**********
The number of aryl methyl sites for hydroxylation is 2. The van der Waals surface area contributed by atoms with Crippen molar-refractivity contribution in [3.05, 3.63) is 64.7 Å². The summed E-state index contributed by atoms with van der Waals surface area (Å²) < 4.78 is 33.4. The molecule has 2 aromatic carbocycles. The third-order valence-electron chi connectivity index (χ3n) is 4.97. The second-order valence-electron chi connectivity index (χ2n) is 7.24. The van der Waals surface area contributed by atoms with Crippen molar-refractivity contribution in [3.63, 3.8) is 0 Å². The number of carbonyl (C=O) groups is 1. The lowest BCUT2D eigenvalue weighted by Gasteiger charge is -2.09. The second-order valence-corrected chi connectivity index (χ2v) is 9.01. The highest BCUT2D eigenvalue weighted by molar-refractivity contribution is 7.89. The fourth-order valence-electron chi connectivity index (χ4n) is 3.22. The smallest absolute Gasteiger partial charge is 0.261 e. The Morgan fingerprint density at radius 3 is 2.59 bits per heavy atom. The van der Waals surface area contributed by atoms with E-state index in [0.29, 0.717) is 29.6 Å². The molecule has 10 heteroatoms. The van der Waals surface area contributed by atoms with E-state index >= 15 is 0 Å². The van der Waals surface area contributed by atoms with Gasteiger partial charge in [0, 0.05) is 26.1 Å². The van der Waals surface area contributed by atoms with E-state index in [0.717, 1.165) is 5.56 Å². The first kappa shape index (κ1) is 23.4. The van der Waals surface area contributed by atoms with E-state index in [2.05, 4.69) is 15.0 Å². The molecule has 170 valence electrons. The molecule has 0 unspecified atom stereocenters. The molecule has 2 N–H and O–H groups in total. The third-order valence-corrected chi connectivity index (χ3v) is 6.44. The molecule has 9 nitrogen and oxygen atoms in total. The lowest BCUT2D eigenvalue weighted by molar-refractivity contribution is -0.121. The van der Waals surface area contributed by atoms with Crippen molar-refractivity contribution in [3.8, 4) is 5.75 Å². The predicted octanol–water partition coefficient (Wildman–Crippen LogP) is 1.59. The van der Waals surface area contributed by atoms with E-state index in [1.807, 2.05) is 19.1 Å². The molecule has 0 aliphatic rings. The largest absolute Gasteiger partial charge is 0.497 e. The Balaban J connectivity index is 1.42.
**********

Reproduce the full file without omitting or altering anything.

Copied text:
The number of aryl methyl sites for hydroxylation is 2. The van der Waals surface area contributed by atoms with Crippen molar-refractivity contribution in [3.05, 3.63) is 64.7 Å². The summed E-state index contributed by atoms with van der Waals surface area (Å²) < 4.78 is 33.4. The molecule has 2 aromatic carbocycles. The third-order valence-electron chi connectivity index (χ3n) is 4.97. The second-order valence-electron chi connectivity index (χ2n) is 7.24. The van der Waals surface area contributed by atoms with Crippen molar-refractivity contribution in [3.63, 3.8) is 0 Å². The number of carbonyl (C=O) groups is 1. The lowest BCUT2D eigenvalue weighted by Gasteiger charge is -2.09. The second-order valence-corrected chi connectivity index (χ2v) is 9.01. The highest BCUT2D eigenvalue weighted by molar-refractivity contribution is 7.89. The fourth-order valence-electron chi connectivity index (χ4n) is 3.22. The smallest absolute Gasteiger partial charge is 0.261 e. The Morgan fingerprint density at radius 3 is 2.59 bits per heavy atom. The van der Waals surface area contributed by atoms with E-state index in [0.29, 0.717) is 29.6 Å². The molecule has 10 heteroatoms. The van der Waals surface area contributed by atoms with E-state index >= 15 is 0 Å². The van der Waals surface area contributed by atoms with Gasteiger partial charge in [0, 0.05) is 26.1 Å². The van der Waals surface area contributed by atoms with E-state index in [0.717, 1.165) is 5.56 Å². The first kappa shape index (κ1) is 23.4. The van der Waals surface area contributed by atoms with E-state index in [2.05, 4.69) is 15.0 Å². The molecule has 170 valence electrons. The molecule has 0 unspecified atom stereocenters. The molecule has 2 N–H and O–H groups in total. The third-order valence-corrected chi connectivity index (χ3v) is 6.44. The molecule has 9 nitrogen and oxygen atoms in total. The lowest BCUT2D eigenvalue weighted by molar-refractivity contribution is -0.121. The van der Waals surface area contributed by atoms with Crippen molar-refractivity contribution in [3.8, 4) is 5.75 Å². The predicted octanol–water partition coefficient (Wildman–Crippen LogP) is 1.59. The van der Waals surface area contributed by atoms with E-state index in [1.807, 2.05) is 19.1 Å². The molecule has 0 aliphatic rings. The largest absolute Gasteiger partial charge is 0.497 e. The Balaban J connectivity index is 1.42.